Mediation: Education And Compulsion 

Published on 07 July, 2022 | Judith Klyne

It is no great secret that the court system in England and Wales is facing a tremendous challenge.

The volume of work which, for example, family courts deal with is immense.

Just last week, the Ministry of Justice published figures showing that more than 68,000 new cases began during the first three months of this year alone (

The number of cases which were resolved during that period was down 12 per cent on the same quarter in 2021.

Divorces, the department conceded, were taking more than a year (56 weeks to be precise) from the submission of a petition to the granting of a final decree.

There was also a nine per cent drop in the resolution of cases featuring children.

We should perhaps not be surprised, therefore, that concerted efforts have been made to find a way of sorting the difficulties which lead to individuals heading to court in the first place.

The President of the Family Division of the High Court, Sir Andrew McFarlane, is one of many people who believe that at least part of the answer lies in Alternative Dispute Resolution (ADR).

In a speech last October, Sir Andrew outlined his confidence that there was “a better way” to address family conflict, including one form of ADR – mediation (

As regular readers of this ‘blog will be familiar, mediation is one of the services provided here at Hall Brown.

That is one reason why I was particularly interested in press reports in recent days suggesting that the Justice Secretary, Dominic Raab, might make mediation a central part of his mission to reduce the number of cases appearing before family courts nationwide.

However, one article in the Sunday Times indicated that he was considering introducing new rules to make mediation compulsory.

Mediation involves spouses in dispute about how best to divide assets or parents disagreeing about how best to look after their children sitting down with an independent, trained mediator.

A mediator doesn’t make a decision on the facts of a case but instead guides participants to come up with solutions themselves and ensure that the solution arrived at is workable, both on a legal and practical basis.

Unless one of a number of clearly defined exemptions apply, individuals are required to attend a Mediation Information Assessment Meeting (MIAM) before being able to make a court application.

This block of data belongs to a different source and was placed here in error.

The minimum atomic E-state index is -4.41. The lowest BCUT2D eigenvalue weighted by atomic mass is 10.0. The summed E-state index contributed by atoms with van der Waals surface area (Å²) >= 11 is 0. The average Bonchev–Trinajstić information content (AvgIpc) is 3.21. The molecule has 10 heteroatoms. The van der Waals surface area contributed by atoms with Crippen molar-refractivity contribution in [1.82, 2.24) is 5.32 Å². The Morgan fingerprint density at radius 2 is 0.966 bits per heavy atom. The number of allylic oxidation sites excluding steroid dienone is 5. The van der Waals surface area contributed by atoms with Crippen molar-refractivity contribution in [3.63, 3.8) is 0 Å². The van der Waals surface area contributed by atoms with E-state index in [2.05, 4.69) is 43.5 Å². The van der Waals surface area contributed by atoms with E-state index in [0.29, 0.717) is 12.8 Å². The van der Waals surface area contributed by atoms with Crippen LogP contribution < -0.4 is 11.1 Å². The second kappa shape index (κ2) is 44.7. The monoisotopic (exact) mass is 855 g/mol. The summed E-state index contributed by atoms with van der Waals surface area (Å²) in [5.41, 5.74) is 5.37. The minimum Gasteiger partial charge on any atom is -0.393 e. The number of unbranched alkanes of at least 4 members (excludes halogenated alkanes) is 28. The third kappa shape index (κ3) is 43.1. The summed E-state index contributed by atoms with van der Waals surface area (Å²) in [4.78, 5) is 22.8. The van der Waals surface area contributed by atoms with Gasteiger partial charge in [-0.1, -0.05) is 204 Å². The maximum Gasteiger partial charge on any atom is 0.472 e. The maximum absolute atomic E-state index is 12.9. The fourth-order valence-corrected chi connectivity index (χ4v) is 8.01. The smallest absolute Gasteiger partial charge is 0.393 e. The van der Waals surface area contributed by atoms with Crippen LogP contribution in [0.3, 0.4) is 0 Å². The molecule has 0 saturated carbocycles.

A MIAM is an informative, introductory session designed to explain the benefits of mediation and consider whether the matter at issue is suitable for the process.

The MIAM is, though, the only compulsory part of the entire mediation process. One of the core principles of mediation is that it is voluntary.

Although it might seem a formality for those people intent on going to court, others leave that session fully appreciative of how mediation enables a very personal form of resolution.

Further data produced by the MoJ illustrate that such sentiments are far from isolated.

Two-thirds of the couples who went to a MIAM in the last financial year decided to embark on a full mediation. Almost all of those individuals managed to settle their differences without having to go to court (

That, in my opinion, is because they understand there’s no need to do so. Often, discovering that it’s possible to discuss solutions reasonably while avoiding the additional cost, stress and delay associated with court hearings is something of a revelation.

Everyone involved in family court work knows that the acute strains on the system need to be addressed.

I don’t feel, though, that the answer lies in applying an element of compulsion to those who might choose mediation to escape unnecessary pressure.

Education and awareness about the merits of mediation is – in my experience and that of many of my peers – all that is required to convince families of how calm discussion is eminently more preferable to court and conflict.

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